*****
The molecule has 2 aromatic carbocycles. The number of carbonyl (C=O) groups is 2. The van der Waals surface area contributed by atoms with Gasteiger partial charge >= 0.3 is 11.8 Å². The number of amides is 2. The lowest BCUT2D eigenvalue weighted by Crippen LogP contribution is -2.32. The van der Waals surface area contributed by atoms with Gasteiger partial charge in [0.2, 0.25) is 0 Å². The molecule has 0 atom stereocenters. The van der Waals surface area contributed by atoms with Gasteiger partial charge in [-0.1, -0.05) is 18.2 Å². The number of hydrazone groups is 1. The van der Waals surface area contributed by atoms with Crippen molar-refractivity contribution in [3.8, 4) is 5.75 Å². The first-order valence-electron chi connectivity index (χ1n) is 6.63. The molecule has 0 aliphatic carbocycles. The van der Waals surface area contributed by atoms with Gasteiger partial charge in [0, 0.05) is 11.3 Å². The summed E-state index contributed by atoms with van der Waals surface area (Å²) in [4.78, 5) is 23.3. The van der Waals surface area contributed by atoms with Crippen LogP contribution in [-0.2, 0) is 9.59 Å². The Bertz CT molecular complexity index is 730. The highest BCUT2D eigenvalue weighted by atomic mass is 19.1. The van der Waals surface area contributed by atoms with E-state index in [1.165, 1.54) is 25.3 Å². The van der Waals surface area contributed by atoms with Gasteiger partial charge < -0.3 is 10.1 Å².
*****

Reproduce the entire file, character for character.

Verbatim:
The molecule has 2 aromatic carbocycles. The number of carbonyl (C=O) groups is 2. The van der Waals surface area contributed by atoms with Gasteiger partial charge >= 0.3 is 11.8 Å². The number of amides is 2. The lowest BCUT2D eigenvalue weighted by Crippen LogP contribution is -2.32. The van der Waals surface area contributed by atoms with Gasteiger partial charge in [0.2, 0.25) is 0 Å². The molecule has 0 atom stereocenters. The van der Waals surface area contributed by atoms with Gasteiger partial charge in [-0.1, -0.05) is 18.2 Å². The number of hydrazone groups is 1. The van der Waals surface area contributed by atoms with Crippen molar-refractivity contribution in [3.8, 4) is 5.75 Å². The first-order valence-electron chi connectivity index (χ1n) is 6.63. The molecule has 0 aliphatic carbocycles. The van der Waals surface area contributed by atoms with Gasteiger partial charge in [0, 0.05) is 11.3 Å². The summed E-state index contributed by atoms with van der Waals surface area (Å²) in [4.78, 5) is 23.3. The van der Waals surface area contributed by atoms with Crippen LogP contribution in [-0.2, 0) is 9.59 Å². The Bertz CT molecular complexity index is 730. The highest BCUT2D eigenvalue weighted by atomic mass is 19.1. The van der Waals surface area contributed by atoms with E-state index in [1.165, 1.54) is 25.3 Å². The van der Waals surface area contributed by atoms with Gasteiger partial charge < -0.3 is 10.1 Å².